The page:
- Phil Spencer is calling for work on a common system for emulating old video games;
- The head of Xbox believes that the video game industry should follow the example of similar initiatives in the film and music markets in order to "preserve the past".
Phil Spencer has outlined another interesting initiative. This time, the idea of the head of the Xbox brand is much more ambitious, because it concerns not only Microsoft. Spencer called on the industry to develop a support system for widespread emulation of older games on any device to preserve them for the future.
In an interview with Axios, Spencer spoke about his company's long-standing solution, which enables gamers to play over 600 titles from the original Xbox and Xbox 360 on the company's newer consoles. However, after a recent update to its catalogue, Microsoft admitted that it had to abandon further development of backward compatibility. The reason? Licensing issues don't offer much of a chance for many games to return. At least through the Redmond giant itself.
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Xbox's boss compared his idea with similar initiatives in the film and music industries. In his opinion, there is no reason not to take similar measures to "preserve the past" of video games. He also realizes that, like Microsoft, the industry would face problems, including the need to verify user access. Nevertheless, Spencer sees it as an ideal we should be working towards:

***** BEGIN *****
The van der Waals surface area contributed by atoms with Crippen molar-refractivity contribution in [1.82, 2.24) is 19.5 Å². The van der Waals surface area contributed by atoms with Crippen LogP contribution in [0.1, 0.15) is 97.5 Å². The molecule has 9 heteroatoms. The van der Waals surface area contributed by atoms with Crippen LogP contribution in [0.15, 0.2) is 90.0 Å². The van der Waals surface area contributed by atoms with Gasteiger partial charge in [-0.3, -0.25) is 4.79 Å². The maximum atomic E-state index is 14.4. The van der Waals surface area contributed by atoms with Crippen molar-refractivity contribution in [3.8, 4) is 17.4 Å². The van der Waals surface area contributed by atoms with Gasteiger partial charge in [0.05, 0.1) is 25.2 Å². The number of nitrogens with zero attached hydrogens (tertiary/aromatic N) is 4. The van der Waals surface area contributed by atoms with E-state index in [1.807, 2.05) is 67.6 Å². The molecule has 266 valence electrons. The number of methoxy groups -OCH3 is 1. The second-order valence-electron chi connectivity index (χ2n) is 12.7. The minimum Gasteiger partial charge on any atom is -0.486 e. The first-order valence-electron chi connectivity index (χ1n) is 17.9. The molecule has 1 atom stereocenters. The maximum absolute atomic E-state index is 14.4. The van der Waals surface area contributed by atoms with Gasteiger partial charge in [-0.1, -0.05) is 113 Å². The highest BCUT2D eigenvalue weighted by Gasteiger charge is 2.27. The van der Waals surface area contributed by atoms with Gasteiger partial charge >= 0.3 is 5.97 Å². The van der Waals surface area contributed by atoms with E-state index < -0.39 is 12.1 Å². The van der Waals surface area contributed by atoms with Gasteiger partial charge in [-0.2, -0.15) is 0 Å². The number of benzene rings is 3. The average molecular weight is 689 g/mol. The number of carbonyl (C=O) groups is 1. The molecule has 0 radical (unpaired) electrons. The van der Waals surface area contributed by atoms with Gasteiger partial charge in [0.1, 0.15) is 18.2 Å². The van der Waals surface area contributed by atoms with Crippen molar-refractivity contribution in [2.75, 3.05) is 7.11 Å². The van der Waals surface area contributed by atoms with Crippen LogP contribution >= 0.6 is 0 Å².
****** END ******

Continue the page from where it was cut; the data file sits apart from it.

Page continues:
"'Hey, anybody should be able to buy any game, or own any game and continue to play,' that seems like a great North Star for us as an industry.”
However, it's not hard to guess that not all publishers would be in favor of the idea. After all, they do enjoy releasing remasters, and in some cases, being able to play old, virtually unavailable titles is an incentive for customers to choose a particular platform or service (vide Nintendo Switch Online). Many of these old games are in fact exclusive titles, whether for the (S)NES or the first PlayStation.
The attitude of publishers to old games is evidenced by the actions of Nintendo, which consistently battles emulation of its titles. A slightly different issue is the actions of Take-Two, which made itself felt by removing mods for older installments of the GTA series and pulling them from sale. Of course, this had to do with plans to release a trilogy of remasters, an alternative option to making the old title available again.